Latin America has long promoted a war on drugs approach. However, the significant levels of violence, as well as other health and social harms related to repressive drug control have led several countries across the region to call for an open debate on drug policy across the region. Uruguay has moved a step further by legally regulating its cannabis market.
In the face of widespread violence, presidential candidate Andrés Manuel López Obrador has advocated for amnesty for non-violent drug traffickers along with an increase in governmnet spending on infrastructure and creating more jobs for youth people in order to combat crime and the drug war.
IDPC expresses concern about Commissioner Gaviria's endorsement of a presidential candidate whose proposals on drug policy are in stark contrast with the ones made by the Global Commission on Drug Policy.
OSF explores the potential that the coca leaf holds and sets out the parameters for a system that could significantly expand coca industrialization in a manner that makes the most of its social, political, economic, and environmental benefits.
The Inter-American Drug Abuse Control Commission (CICAD) is the Western Hemisphere's policy forum for dealing with the drug problem. The CICAD Executive Secretariat supports the Commission by strengthening the human and institutional capabilities and channeling the collective efforts of its member…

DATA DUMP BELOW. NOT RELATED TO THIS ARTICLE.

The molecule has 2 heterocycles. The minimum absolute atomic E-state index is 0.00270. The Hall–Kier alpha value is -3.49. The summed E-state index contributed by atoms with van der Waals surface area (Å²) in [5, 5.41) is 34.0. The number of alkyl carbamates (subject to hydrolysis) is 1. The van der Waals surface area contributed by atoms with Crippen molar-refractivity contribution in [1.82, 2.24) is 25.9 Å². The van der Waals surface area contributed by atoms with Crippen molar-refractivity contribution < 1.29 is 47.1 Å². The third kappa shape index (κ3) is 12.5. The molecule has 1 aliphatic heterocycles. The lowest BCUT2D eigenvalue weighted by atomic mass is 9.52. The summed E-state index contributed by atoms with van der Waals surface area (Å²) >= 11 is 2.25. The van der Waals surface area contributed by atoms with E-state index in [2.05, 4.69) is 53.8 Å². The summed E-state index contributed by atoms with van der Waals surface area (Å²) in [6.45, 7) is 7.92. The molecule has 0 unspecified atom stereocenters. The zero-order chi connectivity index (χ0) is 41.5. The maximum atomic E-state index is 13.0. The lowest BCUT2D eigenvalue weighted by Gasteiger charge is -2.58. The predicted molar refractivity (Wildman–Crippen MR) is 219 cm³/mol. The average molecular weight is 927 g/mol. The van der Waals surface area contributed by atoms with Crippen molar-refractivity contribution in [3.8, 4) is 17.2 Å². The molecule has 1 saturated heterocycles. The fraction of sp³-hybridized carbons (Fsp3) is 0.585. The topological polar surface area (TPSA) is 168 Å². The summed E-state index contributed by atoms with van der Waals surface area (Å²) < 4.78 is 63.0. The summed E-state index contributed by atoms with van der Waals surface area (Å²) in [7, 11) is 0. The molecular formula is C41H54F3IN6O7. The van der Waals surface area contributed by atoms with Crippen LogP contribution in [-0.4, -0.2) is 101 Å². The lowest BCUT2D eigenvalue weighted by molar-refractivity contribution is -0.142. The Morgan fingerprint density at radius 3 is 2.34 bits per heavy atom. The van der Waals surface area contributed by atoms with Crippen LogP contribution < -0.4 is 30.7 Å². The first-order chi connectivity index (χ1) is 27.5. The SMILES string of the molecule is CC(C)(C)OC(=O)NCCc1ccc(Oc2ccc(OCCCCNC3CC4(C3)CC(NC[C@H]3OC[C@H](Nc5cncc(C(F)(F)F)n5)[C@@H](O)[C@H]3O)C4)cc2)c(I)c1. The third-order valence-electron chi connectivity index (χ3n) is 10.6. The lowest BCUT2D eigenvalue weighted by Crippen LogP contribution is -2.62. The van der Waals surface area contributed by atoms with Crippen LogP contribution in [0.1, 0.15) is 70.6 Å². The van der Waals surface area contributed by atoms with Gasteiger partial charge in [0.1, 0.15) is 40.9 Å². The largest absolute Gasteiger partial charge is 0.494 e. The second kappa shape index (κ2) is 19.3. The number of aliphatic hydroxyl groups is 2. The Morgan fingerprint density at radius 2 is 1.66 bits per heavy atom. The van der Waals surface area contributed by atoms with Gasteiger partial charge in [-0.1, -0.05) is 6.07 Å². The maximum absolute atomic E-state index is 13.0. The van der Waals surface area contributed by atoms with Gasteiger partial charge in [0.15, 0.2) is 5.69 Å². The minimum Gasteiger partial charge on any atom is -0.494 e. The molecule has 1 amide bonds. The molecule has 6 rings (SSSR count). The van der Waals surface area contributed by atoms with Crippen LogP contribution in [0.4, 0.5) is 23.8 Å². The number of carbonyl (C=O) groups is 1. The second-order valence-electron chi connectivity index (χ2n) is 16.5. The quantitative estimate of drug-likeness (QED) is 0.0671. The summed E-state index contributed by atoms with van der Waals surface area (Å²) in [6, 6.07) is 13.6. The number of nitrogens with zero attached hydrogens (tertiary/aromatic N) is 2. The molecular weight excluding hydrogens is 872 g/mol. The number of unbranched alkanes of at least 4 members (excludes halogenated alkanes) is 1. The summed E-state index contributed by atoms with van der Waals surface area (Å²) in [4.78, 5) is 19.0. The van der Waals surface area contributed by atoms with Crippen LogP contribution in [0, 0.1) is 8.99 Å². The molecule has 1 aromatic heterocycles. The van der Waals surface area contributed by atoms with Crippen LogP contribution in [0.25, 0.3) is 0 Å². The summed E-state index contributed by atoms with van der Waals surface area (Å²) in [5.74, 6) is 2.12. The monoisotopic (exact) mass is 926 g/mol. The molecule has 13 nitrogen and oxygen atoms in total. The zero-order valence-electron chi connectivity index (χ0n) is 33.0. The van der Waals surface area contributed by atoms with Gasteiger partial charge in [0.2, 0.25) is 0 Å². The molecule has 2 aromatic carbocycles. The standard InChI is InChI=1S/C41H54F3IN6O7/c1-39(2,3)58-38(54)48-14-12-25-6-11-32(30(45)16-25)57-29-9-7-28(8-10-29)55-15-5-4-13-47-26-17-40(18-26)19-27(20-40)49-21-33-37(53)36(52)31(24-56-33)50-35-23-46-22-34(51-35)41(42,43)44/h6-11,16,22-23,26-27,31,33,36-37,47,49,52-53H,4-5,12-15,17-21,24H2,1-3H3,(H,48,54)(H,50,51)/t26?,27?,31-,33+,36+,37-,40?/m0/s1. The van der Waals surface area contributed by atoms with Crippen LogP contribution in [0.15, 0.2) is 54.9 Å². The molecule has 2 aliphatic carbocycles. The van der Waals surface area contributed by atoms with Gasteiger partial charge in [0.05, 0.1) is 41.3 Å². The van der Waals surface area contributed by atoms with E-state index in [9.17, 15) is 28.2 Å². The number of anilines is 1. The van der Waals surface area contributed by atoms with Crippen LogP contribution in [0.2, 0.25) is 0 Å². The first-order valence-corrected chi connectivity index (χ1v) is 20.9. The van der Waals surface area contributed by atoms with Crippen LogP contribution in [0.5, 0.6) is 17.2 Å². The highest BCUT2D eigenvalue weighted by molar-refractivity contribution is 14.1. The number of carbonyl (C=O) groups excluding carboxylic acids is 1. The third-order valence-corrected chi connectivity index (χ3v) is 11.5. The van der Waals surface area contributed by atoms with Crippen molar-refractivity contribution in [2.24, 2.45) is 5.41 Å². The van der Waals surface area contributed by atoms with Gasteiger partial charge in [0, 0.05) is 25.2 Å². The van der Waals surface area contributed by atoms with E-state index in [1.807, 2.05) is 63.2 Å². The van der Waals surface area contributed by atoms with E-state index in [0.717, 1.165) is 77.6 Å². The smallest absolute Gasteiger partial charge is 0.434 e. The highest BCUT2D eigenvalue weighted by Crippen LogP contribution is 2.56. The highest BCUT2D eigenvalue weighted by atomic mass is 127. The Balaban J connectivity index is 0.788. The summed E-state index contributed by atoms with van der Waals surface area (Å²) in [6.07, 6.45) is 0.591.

WOLA and Brookings examine the conditions that led Uruguay’s government to pass its cannabis law in 2013, studies its progress so far, and identifies areas that policymakers should consider addressing in order to maximize the law’s potential benefits.
The Social Science Research Council reviews key findings from regional case studies on drug courts that may be useful to inform debates about these mechanisms and other alternatives to incarceration for low-level drug crimes.
Maziyar Ghiabi, guest editor of the special issue explains the 3 main purposes of this issue: complementarity, questions of methods and discipline, and finally to challenge the established assumptions about the place of drugs in the social sciences.